Enthused by the simplicity of the Victorian and Edwardian silverware she saw during a recent visit to the British Museum, Kit Lee set about creating her own version: an inexpensive, for everyday use with seasonal floral arrangements, or as suitably stylish storage.

‘I often come back from Columbia Road market on a Sunday with armfuls of flowers, only to find that I don’t have a suitable vase,’ says Kit. ‘Rather than spending on shop-bought ones, I wanted to come up with an easy, inexpensive way of personalising some basic storage containers. Using this method, you can transform any shape and size of glass container – vases, jugs, bottles, jars – that you find in the attic, charity shop or thrift sale. Seasoned DIYers can try experimenting with pattern or moulded features to add texture to the containers.’

Kit’s mirrored vase

What you’ll need:

  • A glass vase or jug
  • Spray bottle
  • Water
  • White vinegar
  • Chrome spray paint
  • Sheets of newspaper
  • Cloth or kitchen roll
  • Gloves (optional)

  • 1

    First, clean and dry your container. Then fill a spray bottle with one part water and one part white vinegar.

  • 2

    Shake to combine the mixture. Set the nozzle of the spray bottle to the mist setting.

  • 3

    Place the clean vase onto your work surface (cover it with newspaper first), and gently spray a layer of the water-vinegar solution onto the surface of the vase. You’re looking for tiny droplets of water bead, sitting on the surface – don’t let it run.

  • 4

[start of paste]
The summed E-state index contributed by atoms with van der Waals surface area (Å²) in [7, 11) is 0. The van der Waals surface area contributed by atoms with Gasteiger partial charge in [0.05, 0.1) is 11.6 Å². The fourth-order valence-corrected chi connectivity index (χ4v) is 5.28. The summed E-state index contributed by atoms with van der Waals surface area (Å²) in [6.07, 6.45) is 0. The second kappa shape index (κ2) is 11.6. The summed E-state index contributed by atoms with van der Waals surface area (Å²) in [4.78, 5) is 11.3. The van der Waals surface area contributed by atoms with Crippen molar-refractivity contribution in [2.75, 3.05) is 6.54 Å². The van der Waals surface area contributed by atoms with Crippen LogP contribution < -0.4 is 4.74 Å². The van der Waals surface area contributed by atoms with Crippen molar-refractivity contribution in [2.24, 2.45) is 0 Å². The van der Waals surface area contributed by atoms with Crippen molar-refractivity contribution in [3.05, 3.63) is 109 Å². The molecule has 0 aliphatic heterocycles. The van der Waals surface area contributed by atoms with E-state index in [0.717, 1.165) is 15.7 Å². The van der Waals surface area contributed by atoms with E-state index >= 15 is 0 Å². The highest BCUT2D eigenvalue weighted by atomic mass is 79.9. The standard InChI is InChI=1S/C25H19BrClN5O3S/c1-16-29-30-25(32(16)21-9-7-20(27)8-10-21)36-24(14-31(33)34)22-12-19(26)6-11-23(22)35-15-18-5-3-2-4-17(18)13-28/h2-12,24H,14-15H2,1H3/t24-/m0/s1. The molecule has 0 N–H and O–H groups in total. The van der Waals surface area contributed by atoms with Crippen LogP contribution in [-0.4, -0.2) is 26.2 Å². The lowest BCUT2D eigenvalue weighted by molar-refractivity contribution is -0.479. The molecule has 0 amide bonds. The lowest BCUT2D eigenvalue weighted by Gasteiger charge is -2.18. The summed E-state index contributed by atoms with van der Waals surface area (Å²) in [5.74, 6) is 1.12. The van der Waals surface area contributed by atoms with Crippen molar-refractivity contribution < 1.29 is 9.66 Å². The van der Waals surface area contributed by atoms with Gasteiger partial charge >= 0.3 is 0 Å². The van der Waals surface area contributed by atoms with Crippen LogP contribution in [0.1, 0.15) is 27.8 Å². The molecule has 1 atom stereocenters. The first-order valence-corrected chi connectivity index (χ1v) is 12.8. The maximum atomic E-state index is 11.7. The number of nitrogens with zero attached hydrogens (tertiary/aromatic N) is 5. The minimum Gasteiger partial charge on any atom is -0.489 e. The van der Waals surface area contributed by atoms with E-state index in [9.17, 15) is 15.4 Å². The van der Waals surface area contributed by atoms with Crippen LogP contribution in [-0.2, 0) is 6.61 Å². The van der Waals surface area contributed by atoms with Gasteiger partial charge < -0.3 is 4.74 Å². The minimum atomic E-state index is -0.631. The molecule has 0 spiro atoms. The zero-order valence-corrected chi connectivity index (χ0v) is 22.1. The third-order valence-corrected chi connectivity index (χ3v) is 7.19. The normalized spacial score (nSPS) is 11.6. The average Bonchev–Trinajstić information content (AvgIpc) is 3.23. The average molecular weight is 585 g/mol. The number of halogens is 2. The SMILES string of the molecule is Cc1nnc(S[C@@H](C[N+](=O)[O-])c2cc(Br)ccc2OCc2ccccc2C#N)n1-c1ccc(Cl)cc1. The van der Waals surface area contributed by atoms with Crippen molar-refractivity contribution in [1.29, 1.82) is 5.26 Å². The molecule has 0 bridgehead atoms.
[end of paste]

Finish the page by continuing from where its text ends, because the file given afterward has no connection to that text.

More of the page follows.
Immediately spray a layer of the chrome spray paint over the water/vinegar solution.

  • 5

    Allow the paint to dry for a minute…

  • 6

    …then spray another mist of water-vinegar solution onto the painted surface, and allow to dry for two minutes.

  • 7

    Once dried, gently blot (do not rub) any water beads with a cloth or kitchen paper to achieve your preferred antique/rustic look. Apply more coats if required, and allow the vase to dry for three hours, or until the paint is set and sealed. Now, just add flowers…

Kit’s top tips:

  • I used a plain, wide bottle-shaped vase, which is suitable for beginners. You can use any shape and, once you’re confident with the method, build up to adding pattern and texture using stencils.
  • Try silvering three or four different shapes and heights of vase, and place them next to one other for a modern mantelpiece display, or centrepiece for a dining table.
  • I would always advise that you work outdoors, or in an extremely well ventilated area, and don’t forget to protect your work surface with newspaper.


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